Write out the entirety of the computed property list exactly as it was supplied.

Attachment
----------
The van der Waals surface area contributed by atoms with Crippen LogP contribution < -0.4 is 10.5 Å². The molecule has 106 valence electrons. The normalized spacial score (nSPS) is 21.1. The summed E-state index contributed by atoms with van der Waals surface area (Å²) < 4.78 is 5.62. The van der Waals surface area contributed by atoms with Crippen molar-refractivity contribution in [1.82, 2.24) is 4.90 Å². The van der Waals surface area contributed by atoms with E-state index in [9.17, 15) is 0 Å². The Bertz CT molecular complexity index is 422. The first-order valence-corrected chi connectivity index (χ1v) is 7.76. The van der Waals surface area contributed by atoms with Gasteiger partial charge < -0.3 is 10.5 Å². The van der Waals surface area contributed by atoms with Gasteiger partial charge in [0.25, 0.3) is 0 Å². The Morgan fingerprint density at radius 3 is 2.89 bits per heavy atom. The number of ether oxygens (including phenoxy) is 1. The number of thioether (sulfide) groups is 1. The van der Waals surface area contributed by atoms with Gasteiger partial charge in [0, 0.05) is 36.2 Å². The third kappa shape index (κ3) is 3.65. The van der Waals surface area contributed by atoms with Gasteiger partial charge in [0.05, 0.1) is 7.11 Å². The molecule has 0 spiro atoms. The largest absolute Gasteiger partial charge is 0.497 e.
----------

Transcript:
The van der Waals surface area contributed by atoms with Crippen LogP contribution < -0.4 is 10.5 Å². The molecule has 106 valence electrons. The normalized spacial score (nSPS) is 21.1. The summed E-state index contributed by atoms with van der Waals surface area (Å²) < 4.78 is 5.62. The van der Waals surface area contributed by atoms with Crippen molar-refractivity contribution in [1.82, 2.24) is 4.90 Å². The van der Waals surface area contributed by atoms with E-state index in [9.17, 15) is 0 Å². The Bertz CT molecular complexity index is 422. The first-order valence-corrected chi connectivity index (χ1v) is 7.76. The van der Waals surface area contributed by atoms with Gasteiger partial charge < -0.3 is 10.5 Å². The van der Waals surface area contributed by atoms with Gasteiger partial charge in [0.25, 0.3) is 0 Å². The Morgan fingerprint density at radius 3 is 2.89 bits per heavy atom. The number of ether oxygens (including phenoxy) is 1. The number of thioether (sulfide) groups is 1. The van der Waals surface area contributed by atoms with Gasteiger partial charge in [0, 0.05) is 36.2 Å². The third kappa shape index (κ3) is 3.65. The van der Waals surface area contributed by atoms with Gasteiger partial charge in [0.05, 0.1) is 7.11 Å². The molecule has 0 spiro atoms. The largest absolute Gasteiger partial charge is 0.497 e.